Hosting Livestreams

One of the key ways young people may engage with livestreaming is through hosting their own streams for other people to watch. In this case the young person is the host or streamer.

What kind of livestreams might my child be hosting?

Some young people are now starting to host their own livestreams, broadcasting live video content to their friends or followers.

  • They may use the live features of social media services they already have accounts with (for example, Instagram Live) to show friends and family what they are doing in their day-to-day lives.
  • Some young people may choose to broadcast their livestream to a wider audience - or even publically, particularly if they're trying to build up a following online.
  • Young people may try to replicate the content they enjoy watching. For example, popular video styles like hauls (sharing recent shopping purchases with the audience), gameplay or musical performances. 

What are the risks of hosting livestreamed content?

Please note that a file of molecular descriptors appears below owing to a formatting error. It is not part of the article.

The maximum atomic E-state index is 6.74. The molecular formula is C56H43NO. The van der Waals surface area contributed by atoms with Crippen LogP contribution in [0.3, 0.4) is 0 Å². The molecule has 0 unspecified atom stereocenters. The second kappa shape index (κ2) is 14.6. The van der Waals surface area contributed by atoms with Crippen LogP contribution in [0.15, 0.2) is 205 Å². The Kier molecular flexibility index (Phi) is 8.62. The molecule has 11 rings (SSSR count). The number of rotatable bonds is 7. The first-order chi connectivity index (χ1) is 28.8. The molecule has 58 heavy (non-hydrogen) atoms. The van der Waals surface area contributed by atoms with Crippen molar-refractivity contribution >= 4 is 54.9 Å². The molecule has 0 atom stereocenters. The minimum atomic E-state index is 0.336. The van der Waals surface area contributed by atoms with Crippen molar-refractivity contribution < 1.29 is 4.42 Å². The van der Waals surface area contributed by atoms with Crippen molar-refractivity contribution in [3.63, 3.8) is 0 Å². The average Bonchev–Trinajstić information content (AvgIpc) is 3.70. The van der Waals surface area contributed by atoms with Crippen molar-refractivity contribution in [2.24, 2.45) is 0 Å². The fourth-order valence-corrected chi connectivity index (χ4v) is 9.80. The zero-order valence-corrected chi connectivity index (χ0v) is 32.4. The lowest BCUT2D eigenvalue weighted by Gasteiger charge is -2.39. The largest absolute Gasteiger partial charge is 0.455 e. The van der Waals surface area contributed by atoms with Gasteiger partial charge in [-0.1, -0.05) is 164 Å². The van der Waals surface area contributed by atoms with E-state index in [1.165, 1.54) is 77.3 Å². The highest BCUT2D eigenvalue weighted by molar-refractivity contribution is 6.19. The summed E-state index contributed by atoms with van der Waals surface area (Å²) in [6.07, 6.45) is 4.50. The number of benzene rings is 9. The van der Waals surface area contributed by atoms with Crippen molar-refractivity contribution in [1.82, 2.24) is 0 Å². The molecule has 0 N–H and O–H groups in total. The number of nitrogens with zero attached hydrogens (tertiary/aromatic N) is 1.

Young people who are livestreaming their own video content need to think very carefully about what they are showing, doing and saying.

Live content is available to an audience as it happens – whilst some services provide the option to edit or delete the content after the stream has ended, the initial broadcast cannot be taken back and any audience seeing it live will see the unedited version and could take a screenshot of this.

Young people should think carefully about the dangers of revealing personal information, including their location – in what they say, what they do and even what is visible in the background of their video.

Additionally, it’s important to remember that content which is broadcast as part of a livestream could become part of your digital footprint. The audience of a livestream or the service where it is hosted may keep a recording of the stream which could be made available after the original stream has ended or expired.


The chat function provided by lots of livestreaming services allows the audience to communicate with the streamer. Young people who are streaming their own content should be aware that depending on their privacy settings, they may be contacted by people who they do not know offline and who are strangers.

There is a risk that sometimes viewers of a stream will make hurtful comments, inappropriate requests or offer money or praise in exchange for streamers undertaking certain behaviours on camera – young people need to be aware that there is never any obligation to participate in this and that they should speak to an adult they trust to get help in these situations.